Because the goddess was originally the personification of a river, Benten-dō often stand next to some source of water, a river, pond, spring, or even the sea. The goddess is routinely believed to be essentially the same as kami Ugajin within the syncretism of Buddhism and local kami worship called shinbutsu-shūgō. For this reason, Benten-dō can be found also at many Shinto shrines, despite use of the suffix -dō, which is the traditional designation for a Buddhist "hall". In contrast, the halls of Shinto shrines use the esuffix -den, as in honden. An example of the syncretic association is the Kawahara Shrine in Nagoya.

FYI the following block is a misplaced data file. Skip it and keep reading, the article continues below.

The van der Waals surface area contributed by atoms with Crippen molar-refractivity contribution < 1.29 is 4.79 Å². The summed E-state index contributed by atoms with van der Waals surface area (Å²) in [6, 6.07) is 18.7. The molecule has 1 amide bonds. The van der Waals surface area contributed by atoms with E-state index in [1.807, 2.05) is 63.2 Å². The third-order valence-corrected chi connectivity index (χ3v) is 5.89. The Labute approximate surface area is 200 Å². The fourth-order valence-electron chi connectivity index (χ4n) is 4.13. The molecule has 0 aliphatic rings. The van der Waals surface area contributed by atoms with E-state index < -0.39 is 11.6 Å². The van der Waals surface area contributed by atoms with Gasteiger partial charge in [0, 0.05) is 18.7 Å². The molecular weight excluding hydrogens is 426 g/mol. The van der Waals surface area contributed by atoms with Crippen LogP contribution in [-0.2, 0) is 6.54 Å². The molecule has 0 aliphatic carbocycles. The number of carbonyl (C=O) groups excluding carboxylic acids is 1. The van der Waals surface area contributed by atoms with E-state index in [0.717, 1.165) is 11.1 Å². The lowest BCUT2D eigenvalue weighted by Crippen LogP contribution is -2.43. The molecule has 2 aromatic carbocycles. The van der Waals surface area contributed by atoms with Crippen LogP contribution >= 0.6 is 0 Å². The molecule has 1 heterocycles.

- Parent, Mary Neighbour. Japanese Architecture and Art Net Users System. Bentendou, retrieved on 3-21-11
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